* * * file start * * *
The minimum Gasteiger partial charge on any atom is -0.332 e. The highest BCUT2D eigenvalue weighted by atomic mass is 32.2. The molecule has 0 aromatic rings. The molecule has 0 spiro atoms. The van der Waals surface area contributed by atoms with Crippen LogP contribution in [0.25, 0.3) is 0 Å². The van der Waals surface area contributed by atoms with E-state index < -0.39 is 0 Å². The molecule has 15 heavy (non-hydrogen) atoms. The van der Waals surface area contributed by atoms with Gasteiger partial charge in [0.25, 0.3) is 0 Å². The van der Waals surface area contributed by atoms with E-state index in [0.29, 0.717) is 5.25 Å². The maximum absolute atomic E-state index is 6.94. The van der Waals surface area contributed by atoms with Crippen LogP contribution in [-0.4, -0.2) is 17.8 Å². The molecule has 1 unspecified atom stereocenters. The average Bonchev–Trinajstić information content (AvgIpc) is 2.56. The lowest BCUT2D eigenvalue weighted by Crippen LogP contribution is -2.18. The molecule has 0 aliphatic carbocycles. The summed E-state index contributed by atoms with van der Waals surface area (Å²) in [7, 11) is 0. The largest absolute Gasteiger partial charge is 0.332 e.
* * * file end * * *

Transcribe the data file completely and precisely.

The minimum Gasteiger partial charge on any atom is -0.332 e. The highest BCUT2D eigenvalue weighted by atomic mass is 32.2. The molecule has 0 aromatic rings. The molecule has 0 spiro atoms. The van der Waals surface area contributed by atoms with Crippen LogP contribution in [0.25, 0.3) is 0 Å². The van der Waals surface area contributed by atoms with E-state index < -0.39 is 0 Å². The molecule has 15 heavy (non-hydrogen) atoms. The van der Waals surface area contributed by atoms with Gasteiger partial charge in [0.25, 0.3) is 0 Å². The van der Waals surface area contributed by atoms with E-state index in [0.29, 0.717) is 5.25 Å². The maximum absolute atomic E-state index is 6.94. The van der Waals surface area contributed by atoms with Crippen LogP contribution in [-0.4, -0.2) is 17.8 Å². The molecule has 1 unspecified atom stereocenters. The average Bonchev–Trinajstić information content (AvgIpc) is 2.56. The lowest BCUT2D eigenvalue weighted by Crippen LogP contribution is -2.18. The molecule has 0 aliphatic carbocycles. The summed E-state index contributed by atoms with van der Waals surface area (Å²) in [7, 11) is 0. The largest absolute Gasteiger partial charge is 0.332 e.